As Einstein said many, many years ago - if it ain't broke, don't fix it.* Well that's not precisely what he said but it sums it up.
    Not so with the throttle servo on throttle by wire cars. It's right on the side of the throttle body, directly controlling the butterfly. At least on my Subydoo it is
    Pete
    \"If the woman don\'\'\'\'\'\'\'\'t find you handsome, they should at least find you handy\"

    [Red Green]

  6. #31

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    RE: electronic throttle

    I would not be in favor or any kind of throttle by wire control. What we have right now with conventional servo control offers excellent reliability, actuation speed, latency and resolution. This would be hard to duplicate (at a reasonable cost) using throttle by wire if an additional layer of processing was required. Now if we just mated a servo with the carb, that would be a different situation but would really accomplish little over our current remote servo installations. Reliability would probably decrease in the process. I'd like to watch a good 3D pilot flying with a throttle link that has poor resolution and high latency!

    Now regarding the current generation of throttle by wire used in automotive applications ... Every one I have encountered has horrible resolution, considerable processing lag and the actuators are very s-l-o-w. OLD TECHNOLOGY throttle cables and direct linkages worked much better where throttle feel was important. Of course the new technology integrates much better with cruise control and other throttle related functions ..... but driver feel is gone in the process.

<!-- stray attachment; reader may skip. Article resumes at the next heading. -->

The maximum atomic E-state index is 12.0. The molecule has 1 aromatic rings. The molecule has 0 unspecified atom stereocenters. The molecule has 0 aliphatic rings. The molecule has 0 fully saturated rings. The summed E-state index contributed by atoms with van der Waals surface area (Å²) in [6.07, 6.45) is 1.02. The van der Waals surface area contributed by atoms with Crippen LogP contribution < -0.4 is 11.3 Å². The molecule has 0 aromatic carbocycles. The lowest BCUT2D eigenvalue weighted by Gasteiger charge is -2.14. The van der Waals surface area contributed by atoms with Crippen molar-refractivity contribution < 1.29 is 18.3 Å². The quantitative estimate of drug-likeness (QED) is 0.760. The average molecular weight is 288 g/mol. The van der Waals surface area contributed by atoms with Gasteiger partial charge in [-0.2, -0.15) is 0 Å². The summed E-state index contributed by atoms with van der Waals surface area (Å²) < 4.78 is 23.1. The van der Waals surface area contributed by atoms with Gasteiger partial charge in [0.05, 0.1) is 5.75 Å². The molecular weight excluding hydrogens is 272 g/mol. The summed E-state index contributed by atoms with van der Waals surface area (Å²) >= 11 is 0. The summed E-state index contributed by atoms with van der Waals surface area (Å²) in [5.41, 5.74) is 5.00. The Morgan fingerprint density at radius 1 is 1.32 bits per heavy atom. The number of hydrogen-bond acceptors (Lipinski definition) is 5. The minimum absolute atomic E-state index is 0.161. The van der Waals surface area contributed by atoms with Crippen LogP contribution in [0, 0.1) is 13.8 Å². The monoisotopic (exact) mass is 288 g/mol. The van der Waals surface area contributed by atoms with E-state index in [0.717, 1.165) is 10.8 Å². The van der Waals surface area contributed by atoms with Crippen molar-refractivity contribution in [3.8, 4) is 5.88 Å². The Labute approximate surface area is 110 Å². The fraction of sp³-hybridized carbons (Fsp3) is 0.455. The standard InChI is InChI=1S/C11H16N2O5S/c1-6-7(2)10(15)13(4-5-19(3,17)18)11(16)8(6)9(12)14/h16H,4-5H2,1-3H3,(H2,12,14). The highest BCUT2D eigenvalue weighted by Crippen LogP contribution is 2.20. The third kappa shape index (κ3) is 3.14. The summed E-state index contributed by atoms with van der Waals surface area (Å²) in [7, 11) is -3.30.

7. #32
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    RE: electronic throttle

      "but driver feel is gone in the process."


    Could not agree more.
    Nothing like the feel of a six pack directly under foot.






    Robert
    Cub Brotherhood #3\\ Ryan STA Brotherhood #4
    Corsair Brotherhood #56\\ Waco Brotherhood #184

  8. #33
    pilotpete2's Avatar
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    RE: electronic throttle

    I agree, the idea of having a servo integrated into our gas carbs sound like more trouble than it's worth.